“Terroir” spirits define B.C.’s flavours, culture and sense of place
Comparing B.C. craft spirits from a decade ago to today is like comparing 1970s drip coffee to artisanal, fair-trade Chemex pour-overs. While B.C. has a long distilling and even rum-running history, the first wave of local, small-batch distilleries debuted not even 20 years ago. The second wave happened when 2013 B.C. liquor laws defined “craft” spirits as those using 100 per cent B.C. agricultural raw materials.
Now, a third wave of modern distillers is bottling the flavour and culture of the province, defining the future of B.C. spirits. Follow their progress through distillery newsletters and social media feeds.
DEVINE Distillery’s Ancient Grains, a young whisky created by master distiller Ken Winchester from heritage varieties including barley, spelt, emmer, khorosan and einkorn, has won awards for its lively, spicy character. There was just one tiny challenge: the tiny local production of the grains.
Einkorn, in particular, was in short supply, so Kevin and Kirsten Titcomb, the distillery’s distiller and general manager respectively, planted some on their own four-acre Saanich property near the distillery. “We got a great crop,” Kevin Titcomb says. “What we’re actually working toward is growing all the grains for that whisky, between our property and DEVINE.” (Other B.C. distillers, including Okanagan Spirits and Shelter Point, have also done important grain research and development.)
So successful—and bountiful—was the farming experiment that Titcomb distilled a new spirit showcasing einkorn; now aging in quarter-size casks, it should be bottled as whisky in 2023. “These ancient grains are all derivatives of wheat, but they have their unique flavour. Einkorn has a little bit of spice, a little bit of caramel—to me, it’s one of the most interesting.” Next up: growing and distilling grain for a khorosan-forward whisky.
The Odds Against Peat
Smoky peated Scotch is a gold standard of global whisky; the challenge of making it in B.C. is “not finding it—there is a huge amount of peat in B.C.—but having access to it,” says distiller Gordon Glanz, the founder of Odd Society Spirits in Vancouver. Although pioneering distiller Tyler Schramm of Pemberton Distillery made small-batch whisky using barley malted with local peat a decade ago, “B.C. malting companies aren’t working with local peat,” says Glanz.
Glanz sent some peat from Delta’s Burns Bog to Skagit Valley Malting near Seattle, and came up with an ingenious distillers’ hack that allows him to add the U.S.-peated B.C. malt flavouring to whisky, much the way global botanicals can be added to B.C. craft gin. (Other B.C. distillers are maturing whisky in casks that previously held Scottish peated malt.)
The peated spirit Glanz distilled tastes deeply roasted and almost vegetal, with ashy and briny beach-fire notes. “You don’t get those crazy heavy, oily phenols that you would from an Islay peat,” says Glanz, who hopes to release the whisky in 2024. “Our peat is different.”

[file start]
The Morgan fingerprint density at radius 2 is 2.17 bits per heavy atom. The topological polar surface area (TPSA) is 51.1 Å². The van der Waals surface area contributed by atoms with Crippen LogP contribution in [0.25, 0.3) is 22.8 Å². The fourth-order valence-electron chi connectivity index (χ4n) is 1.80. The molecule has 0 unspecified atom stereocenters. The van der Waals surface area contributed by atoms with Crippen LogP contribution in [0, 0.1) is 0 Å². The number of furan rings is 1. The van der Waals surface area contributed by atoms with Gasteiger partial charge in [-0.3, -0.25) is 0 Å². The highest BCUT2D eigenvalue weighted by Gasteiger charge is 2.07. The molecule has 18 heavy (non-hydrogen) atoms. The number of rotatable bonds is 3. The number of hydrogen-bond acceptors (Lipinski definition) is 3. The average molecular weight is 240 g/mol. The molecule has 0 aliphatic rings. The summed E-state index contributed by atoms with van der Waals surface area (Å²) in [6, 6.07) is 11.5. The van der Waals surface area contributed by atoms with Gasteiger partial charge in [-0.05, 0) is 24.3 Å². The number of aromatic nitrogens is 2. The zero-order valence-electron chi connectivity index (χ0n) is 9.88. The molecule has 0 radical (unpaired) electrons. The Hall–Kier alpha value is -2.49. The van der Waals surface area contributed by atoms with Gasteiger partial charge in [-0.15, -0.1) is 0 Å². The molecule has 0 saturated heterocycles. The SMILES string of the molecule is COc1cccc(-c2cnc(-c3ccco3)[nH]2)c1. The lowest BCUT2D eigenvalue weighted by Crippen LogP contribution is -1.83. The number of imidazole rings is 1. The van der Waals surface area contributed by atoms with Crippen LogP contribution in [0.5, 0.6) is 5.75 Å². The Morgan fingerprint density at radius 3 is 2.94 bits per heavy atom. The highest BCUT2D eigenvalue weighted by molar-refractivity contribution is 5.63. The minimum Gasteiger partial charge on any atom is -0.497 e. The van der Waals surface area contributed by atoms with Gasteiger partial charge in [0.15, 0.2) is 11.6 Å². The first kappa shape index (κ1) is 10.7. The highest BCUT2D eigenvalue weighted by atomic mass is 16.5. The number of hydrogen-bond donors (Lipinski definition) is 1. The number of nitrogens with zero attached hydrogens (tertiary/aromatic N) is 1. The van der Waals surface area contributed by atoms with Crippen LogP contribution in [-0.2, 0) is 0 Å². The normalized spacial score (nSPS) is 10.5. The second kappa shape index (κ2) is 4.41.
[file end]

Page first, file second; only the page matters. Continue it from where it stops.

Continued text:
In December, smokeheads can buy Odd Society whiskies flavoured with Scottish and Washington State peat. Glanz has also experimented with single malts smoked with local garryana oak, beech, bigleaf maple and arbutus wood. “You are not going to get more local than that,” he says.
The Bees Knees
Wayward Distillery in Courtenay was the first in B.C. to distill exclusively from local honey, and although it now makes some grain-based spirits, its values are still bee-loved. Three recent ultra-local recent releases—Cortes Island Apple Brandy, Juneberry Amaro and Rose Petal Bee’s Knees Gin Liqueur—explore coastal flavours kissed with B.C. honey; even better, one per cent of their proceeds are donated to Pollinator Partnership Canada (P2C), which promotes and protects pollinators and their ecosystems.
“We’re excited to … help raise funding and awareness of conservation initiatives that can turn the dial for pollinators everywhere,” says founder and CEO Dave Brimacombe. “Our goal is to raise $20,000 this year.”
Lora Morandin, conservation director of P2C, says, “The support from Wayward Distillery will help us create more pollinator habitats on Vancouver Island.” That means more healthy ecosystems supporting aromatic and delicious B.C. grains, flowers and botanicals to inspire B.C. distillers.
Call of the Wild
As a fourth-generation distiller, Luke Erridge, founder of Pacific Rim Distilling in Ucluelet, takes the “craft distillery” designation seriously, combining “my family’s craftsmanship with traditional methods.” That means he goes the extra mile to capture the terroir of Vancouver Island’s wild west coast, “because that is what I want when I try spirits—I want to taste the area I am visiting.”
For instance, all of Pacific Rim’s spirits begin in fermentations that use a strain of “wild” yeast from Barkley Sound, which Erridge isolated and cultured for use at the distillery. He says the flavours and aromas the yeast develops are responsible for the “uniquely floral finish” of his Humpback Vodka; similarly, flavourings for Lighthouse Gin are hand-foraged near the distillery, including shorepine and salal berry, one of the botanicals that gives the gin its vivid, rosy colour.
He’s not emulating London Dry gin, or any other global style.
“I want the Barkley Sound style to showcase Barkley Sound, and be truly original,” says Erridge. “Making spirits is an art, and you will never produce a great piece of art while trying to copy someone else.”
—by Charlene Rooke